Nearing the end of 2019, Serrino traveled to witness the program’s success firsthand in N’Zérékoré, the second-largest city in Guinea by population, where 75 percent of people there do not have access to safe water. “This was my fifth field visit with UNICEF USA and focused solely around building wells, the impact of water in villages and the differences it is making in the lives of those who it is serving,” stated Serrino.

The second phase of Water for Guinea will expand the program to build more wells, serve more villages and bring sustainable drinking water to 180,000 more people. New to this phase is the use of solar powered systems which can serve larger villages, mitigate the effects of drought or floods, and can get more faucets closer to schools, health clinics and homes. Overall, it costs just $13 to deliver safe water to a person for 10 years while $5,000 provides an entire village with water for generations.

“When you initially think of Water for Guinea, it provides access to clean water, yet the impact speaks volumes. It is also helping children to stay in school, to play and have a normal childhood where they do not have to search for water. It provides jobs, strengthens the community and therefore, has a ripple effect.”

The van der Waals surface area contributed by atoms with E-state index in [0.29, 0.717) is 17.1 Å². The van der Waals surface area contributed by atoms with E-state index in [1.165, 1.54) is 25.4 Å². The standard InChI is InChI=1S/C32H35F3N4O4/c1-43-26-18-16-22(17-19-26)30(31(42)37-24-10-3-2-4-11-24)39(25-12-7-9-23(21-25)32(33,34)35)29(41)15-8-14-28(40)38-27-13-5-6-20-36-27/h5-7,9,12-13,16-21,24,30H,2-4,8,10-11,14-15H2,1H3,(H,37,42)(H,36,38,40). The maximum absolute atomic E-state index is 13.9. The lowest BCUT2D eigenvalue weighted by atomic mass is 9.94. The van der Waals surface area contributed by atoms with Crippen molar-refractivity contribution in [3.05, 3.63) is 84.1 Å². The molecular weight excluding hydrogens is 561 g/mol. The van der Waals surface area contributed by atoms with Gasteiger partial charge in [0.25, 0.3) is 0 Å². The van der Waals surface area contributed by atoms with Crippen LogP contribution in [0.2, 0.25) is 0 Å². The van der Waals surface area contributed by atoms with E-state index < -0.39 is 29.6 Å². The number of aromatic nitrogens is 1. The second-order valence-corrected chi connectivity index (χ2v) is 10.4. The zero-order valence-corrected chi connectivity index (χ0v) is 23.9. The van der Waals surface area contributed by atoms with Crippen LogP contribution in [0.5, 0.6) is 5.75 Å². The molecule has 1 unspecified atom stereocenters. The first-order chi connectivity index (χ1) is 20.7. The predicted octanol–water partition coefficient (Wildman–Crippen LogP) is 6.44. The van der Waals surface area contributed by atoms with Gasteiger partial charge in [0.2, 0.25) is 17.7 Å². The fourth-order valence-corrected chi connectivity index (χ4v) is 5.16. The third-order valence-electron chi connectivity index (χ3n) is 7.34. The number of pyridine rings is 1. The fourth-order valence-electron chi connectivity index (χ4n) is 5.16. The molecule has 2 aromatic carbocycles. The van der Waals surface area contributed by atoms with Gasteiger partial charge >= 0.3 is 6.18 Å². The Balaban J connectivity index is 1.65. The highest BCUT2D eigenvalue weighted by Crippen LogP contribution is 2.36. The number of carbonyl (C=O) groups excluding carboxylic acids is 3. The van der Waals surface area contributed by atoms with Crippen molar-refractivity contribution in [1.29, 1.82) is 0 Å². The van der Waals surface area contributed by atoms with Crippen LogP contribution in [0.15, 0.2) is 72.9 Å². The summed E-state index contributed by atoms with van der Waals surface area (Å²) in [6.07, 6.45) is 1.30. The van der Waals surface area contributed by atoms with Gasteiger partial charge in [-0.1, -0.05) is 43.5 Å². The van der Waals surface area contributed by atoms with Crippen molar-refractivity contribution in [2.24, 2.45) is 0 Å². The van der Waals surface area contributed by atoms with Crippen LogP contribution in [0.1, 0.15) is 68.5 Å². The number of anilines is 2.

After seeing this ripple effect, Serrino spoke about her hope for the project. “My biggest hope is that 100 percent of the people living in Guinea have access to safe water by 2030. Wouldn’t that be great? The next stage would be to have water delivered to people’s homes which will, in turn, strengthen the economy.”

As for UNICEF, Serrino shares, “I hope we continue to hammer down the child mortality rate. 15,000 children die from preventable causes every day. That number has significantly decreased in the 20 years that I have been involved with UNICEF USA. It makes me proud to be a UNICEF supporter and a tiny part of that progress.”

In closing, when asked about who inspires Serrino most, she replied, “My mother,” without hesitation. “She taught me to be a helper and be useful; I watched her do that my whole life. I like to think my lofty inspirations are Bill Gates and Warren Buffet. They are using their wealth to save the world. Gates alone has seven factories being built to help test vaccines during the coronavirus pandemic. His rigor, business sense and his ambition has changed philanthropy forever.”

Wendy is already planning to her next visit to Guinea in December 2020. This time, she plans to visit the Labé Region, the north-central part Guinea where most people do not have access to water.

Susan and Nick Noyes have pledged to match financial gifts to UNICEF’s Water for Guinea Project up to $10,000. For more information about Water for Guinea and to donate to this cause, please visit www.waterforguinea.org.

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Wendy Serrino UNICEF
Photo courtesy of UNICEF USA.


The United Nations Children’s Fund (UNICEF) works in more than 190 countries and territories to put children first. UNICEF has helped save more children’s lives than any other humanitarian organization, by providing health care and immunizations, safe water and sanitation, nutrition, education, emergency relief and more. UNICEF USA supports UNICEF’s work through fundraising, advocacy and education in the United States. Together, we are working toward the day when no children die from preventable causes and every child has a safe and healthy childhood.